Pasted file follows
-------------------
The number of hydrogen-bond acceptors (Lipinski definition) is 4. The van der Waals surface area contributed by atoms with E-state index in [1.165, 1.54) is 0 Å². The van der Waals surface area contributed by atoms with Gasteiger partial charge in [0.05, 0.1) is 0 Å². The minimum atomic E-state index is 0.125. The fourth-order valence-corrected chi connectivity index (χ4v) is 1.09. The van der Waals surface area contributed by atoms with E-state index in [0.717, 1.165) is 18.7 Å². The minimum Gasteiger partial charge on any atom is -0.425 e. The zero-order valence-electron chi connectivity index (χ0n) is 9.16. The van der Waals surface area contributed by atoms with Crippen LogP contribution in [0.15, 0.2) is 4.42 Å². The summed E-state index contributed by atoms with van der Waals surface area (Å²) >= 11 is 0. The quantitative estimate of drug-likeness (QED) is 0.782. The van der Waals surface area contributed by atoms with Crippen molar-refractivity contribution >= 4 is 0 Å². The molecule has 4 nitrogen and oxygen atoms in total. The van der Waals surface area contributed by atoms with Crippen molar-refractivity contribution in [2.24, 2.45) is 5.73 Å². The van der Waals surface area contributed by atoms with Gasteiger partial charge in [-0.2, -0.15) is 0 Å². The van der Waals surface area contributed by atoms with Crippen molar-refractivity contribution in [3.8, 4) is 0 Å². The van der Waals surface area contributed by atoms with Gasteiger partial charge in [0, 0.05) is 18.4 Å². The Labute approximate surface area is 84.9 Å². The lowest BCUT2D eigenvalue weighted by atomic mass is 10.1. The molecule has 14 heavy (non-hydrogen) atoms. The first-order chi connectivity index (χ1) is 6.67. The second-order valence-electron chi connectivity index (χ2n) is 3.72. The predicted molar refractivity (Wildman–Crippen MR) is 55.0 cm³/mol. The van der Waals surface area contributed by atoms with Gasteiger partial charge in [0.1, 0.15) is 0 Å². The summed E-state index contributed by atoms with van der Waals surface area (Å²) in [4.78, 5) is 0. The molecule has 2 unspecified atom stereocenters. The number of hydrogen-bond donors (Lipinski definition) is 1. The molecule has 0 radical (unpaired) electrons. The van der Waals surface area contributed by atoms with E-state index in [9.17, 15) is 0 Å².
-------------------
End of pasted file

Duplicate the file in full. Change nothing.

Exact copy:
The number of hydrogen-bond acceptors (Lipinski definition) is 4. The van der Waals surface area contributed by atoms with E-state index in [1.165, 1.54) is 0 Å². The van der Waals surface area contributed by atoms with Gasteiger partial charge in [0.05, 0.1) is 0 Å². The minimum atomic E-state index is 0.125. The fourth-order valence-corrected chi connectivity index (χ4v) is 1.09. The van der Waals surface area contributed by atoms with E-state index in [0.717, 1.165) is 18.7 Å². The minimum Gasteiger partial charge on any atom is -0.425 e. The zero-order valence-electron chi connectivity index (χ0n) is 9.16. The van der Waals surface area contributed by atoms with Crippen LogP contribution in [0.15, 0.2) is 4.42 Å². The summed E-state index contributed by atoms with van der Waals surface area (Å²) >= 11 is 0. The quantitative estimate of drug-likeness (QED) is 0.782. The van der Waals surface area contributed by atoms with Crippen molar-refractivity contribution >= 4 is 0 Å². The molecule has 4 nitrogen and oxygen atoms in total. The van der Waals surface area contributed by atoms with Crippen molar-refractivity contribution in [2.24, 2.45) is 5.73 Å². The van der Waals surface area contributed by atoms with Gasteiger partial charge in [-0.2, -0.15) is 0 Å². The van der Waals surface area contributed by atoms with Crippen molar-refractivity contribution in [3.8, 4) is 0 Å². The van der Waals surface area contributed by atoms with Gasteiger partial charge in [0, 0.05) is 18.4 Å². The Labute approximate surface area is 84.9 Å². The lowest BCUT2D eigenvalue weighted by atomic mass is 10.1. The molecule has 14 heavy (non-hydrogen) atoms. The first-order chi connectivity index (χ1) is 6.67. The second-order valence-electron chi connectivity index (χ2n) is 3.72. The predicted molar refractivity (Wildman–Crippen MR) is 55.0 cm³/mol. The van der Waals surface area contributed by atoms with Gasteiger partial charge in [0.1, 0.15) is 0 Å². The summed E-state index contributed by atoms with van der Waals surface area (Å²) in [4.78, 5) is 0. The molecule has 2 unspecified atom stereocenters. The number of hydrogen-bond donors (Lipinski definition) is 1. The molecule has 0 radical (unpaired) electrons. The van der Waals surface area contributed by atoms with E-state index in [9.17, 15) is 0 Å².